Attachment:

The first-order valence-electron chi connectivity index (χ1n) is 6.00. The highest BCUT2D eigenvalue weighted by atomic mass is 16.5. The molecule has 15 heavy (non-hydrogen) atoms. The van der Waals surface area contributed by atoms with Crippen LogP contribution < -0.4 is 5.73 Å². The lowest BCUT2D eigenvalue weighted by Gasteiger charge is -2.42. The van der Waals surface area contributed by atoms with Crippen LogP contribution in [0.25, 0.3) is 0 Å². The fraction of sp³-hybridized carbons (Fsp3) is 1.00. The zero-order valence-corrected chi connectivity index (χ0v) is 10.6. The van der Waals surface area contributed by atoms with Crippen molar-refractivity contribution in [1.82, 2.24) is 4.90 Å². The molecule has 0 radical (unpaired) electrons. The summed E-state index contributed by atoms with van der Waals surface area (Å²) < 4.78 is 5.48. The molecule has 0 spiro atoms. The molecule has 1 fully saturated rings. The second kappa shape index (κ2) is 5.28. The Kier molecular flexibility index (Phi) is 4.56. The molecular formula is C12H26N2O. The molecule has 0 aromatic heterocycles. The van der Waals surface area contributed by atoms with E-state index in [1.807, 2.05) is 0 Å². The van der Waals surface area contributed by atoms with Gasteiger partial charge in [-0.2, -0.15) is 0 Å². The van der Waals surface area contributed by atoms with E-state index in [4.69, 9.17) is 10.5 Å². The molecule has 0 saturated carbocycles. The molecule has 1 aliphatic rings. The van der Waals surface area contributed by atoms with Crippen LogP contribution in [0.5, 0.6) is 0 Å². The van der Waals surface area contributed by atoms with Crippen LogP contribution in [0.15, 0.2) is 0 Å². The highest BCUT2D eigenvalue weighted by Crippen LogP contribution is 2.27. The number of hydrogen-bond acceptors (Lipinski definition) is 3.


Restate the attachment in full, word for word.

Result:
The first-order valence-electron chi connectivity index (χ1n) is 6.00. The highest BCUT2D eigenvalue weighted by atomic mass is 16.5. The molecule has 15 heavy (non-hydrogen) atoms. The van der Waals surface area contributed by atoms with Crippen LogP contribution < -0.4 is 5.73 Å². The lowest BCUT2D eigenvalue weighted by Gasteiger charge is -2.42. The van der Waals surface area contributed by atoms with Crippen LogP contribution in [0.25, 0.3) is 0 Å². The fraction of sp³-hybridized carbons (Fsp3) is 1.00. The zero-order valence-corrected chi connectivity index (χ0v) is 10.6. The van der Waals surface area contributed by atoms with Crippen molar-refractivity contribution in [1.82, 2.24) is 4.90 Å². The molecule has 0 radical (unpaired) electrons. The summed E-state index contributed by atoms with van der Waals surface area (Å²) < 4.78 is 5.48. The molecule has 0 spiro atoms. The molecule has 1 fully saturated rings. The second kappa shape index (κ2) is 5.28. The Kier molecular flexibility index (Phi) is 4.56. The molecular formula is C12H26N2O. The molecule has 0 aromatic heterocycles. The van der Waals surface area contributed by atoms with E-state index in [1.807, 2.05) is 0 Å². The van der Waals surface area contributed by atoms with Gasteiger partial charge in [-0.2, -0.15) is 0 Å². The van der Waals surface area contributed by atoms with E-state index in [4.69, 9.17) is 10.5 Å². The molecule has 0 saturated carbocycles. The molecule has 1 aliphatic rings. The van der Waals surface area contributed by atoms with Crippen LogP contribution in [0.5, 0.6) is 0 Å². The van der Waals surface area contributed by atoms with Crippen LogP contribution in [0.15, 0.2) is 0 Å². The highest BCUT2D eigenvalue weighted by Crippen LogP contribution is 2.27. The number of hydrogen-bond acceptors (Lipinski definition) is 3.